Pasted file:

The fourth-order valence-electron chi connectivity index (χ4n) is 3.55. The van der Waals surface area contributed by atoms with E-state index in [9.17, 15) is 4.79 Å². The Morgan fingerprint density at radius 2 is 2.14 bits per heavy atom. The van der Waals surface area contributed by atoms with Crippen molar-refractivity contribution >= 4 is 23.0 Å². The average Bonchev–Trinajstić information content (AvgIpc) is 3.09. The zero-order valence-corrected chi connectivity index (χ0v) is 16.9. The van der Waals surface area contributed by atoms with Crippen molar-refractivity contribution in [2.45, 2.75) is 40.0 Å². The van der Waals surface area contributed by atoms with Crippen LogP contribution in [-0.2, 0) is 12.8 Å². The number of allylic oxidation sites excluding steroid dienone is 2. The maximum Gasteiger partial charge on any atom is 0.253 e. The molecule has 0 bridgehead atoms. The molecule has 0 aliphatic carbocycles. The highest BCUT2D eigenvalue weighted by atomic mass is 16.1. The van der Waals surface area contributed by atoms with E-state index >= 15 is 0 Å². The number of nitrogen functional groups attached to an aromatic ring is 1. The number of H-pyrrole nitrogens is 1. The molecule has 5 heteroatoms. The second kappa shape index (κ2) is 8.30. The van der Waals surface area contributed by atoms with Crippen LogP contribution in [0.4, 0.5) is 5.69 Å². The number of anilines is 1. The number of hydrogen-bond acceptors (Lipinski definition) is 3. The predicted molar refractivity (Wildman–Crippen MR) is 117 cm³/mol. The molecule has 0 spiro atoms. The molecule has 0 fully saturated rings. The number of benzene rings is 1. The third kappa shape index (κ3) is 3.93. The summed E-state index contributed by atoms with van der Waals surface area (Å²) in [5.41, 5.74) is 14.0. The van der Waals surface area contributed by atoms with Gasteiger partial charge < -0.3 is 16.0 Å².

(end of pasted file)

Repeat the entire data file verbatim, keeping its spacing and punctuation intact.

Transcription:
The fourth-order valence-electron chi connectivity index (χ4n) is 3.55. The van der Waals surface area contributed by atoms with E-state index in [9.17, 15) is 4.79 Å². The Morgan fingerprint density at radius 2 is 2.14 bits per heavy atom. The van der Waals surface area contributed by atoms with Crippen molar-refractivity contribution >= 4 is 23.0 Å². The average Bonchev–Trinajstić information content (AvgIpc) is 3.09. The zero-order valence-corrected chi connectivity index (χ0v) is 16.9. The van der Waals surface area contributed by atoms with Crippen molar-refractivity contribution in [2.45, 2.75) is 40.0 Å². The van der Waals surface area contributed by atoms with Crippen LogP contribution in [-0.2, 0) is 12.8 Å². The number of allylic oxidation sites excluding steroid dienone is 2. The maximum Gasteiger partial charge on any atom is 0.253 e. The molecule has 0 bridgehead atoms. The molecule has 0 aliphatic carbocycles. The highest BCUT2D eigenvalue weighted by atomic mass is 16.1. The van der Waals surface area contributed by atoms with E-state index >= 15 is 0 Å². The number of nitrogen functional groups attached to an aromatic ring is 1. The number of H-pyrrole nitrogens is 1. The molecule has 5 heteroatoms. The second kappa shape index (κ2) is 8.30. The van der Waals surface area contributed by atoms with Crippen LogP contribution in [0.4, 0.5) is 5.69 Å². The number of anilines is 1. The number of hydrogen-bond acceptors (Lipinski definition) is 3. The predicted molar refractivity (Wildman–Crippen MR) is 117 cm³/mol. The molecule has 0 spiro atoms. The molecule has 0 fully saturated rings. The number of benzene rings is 1. The third kappa shape index (κ3) is 3.93. The summed E-state index contributed by atoms with van der Waals surface area (Å²) in [5.41, 5.74) is 14.0. The van der Waals surface area contributed by atoms with Gasteiger partial charge < -0.3 is 16.0 Å².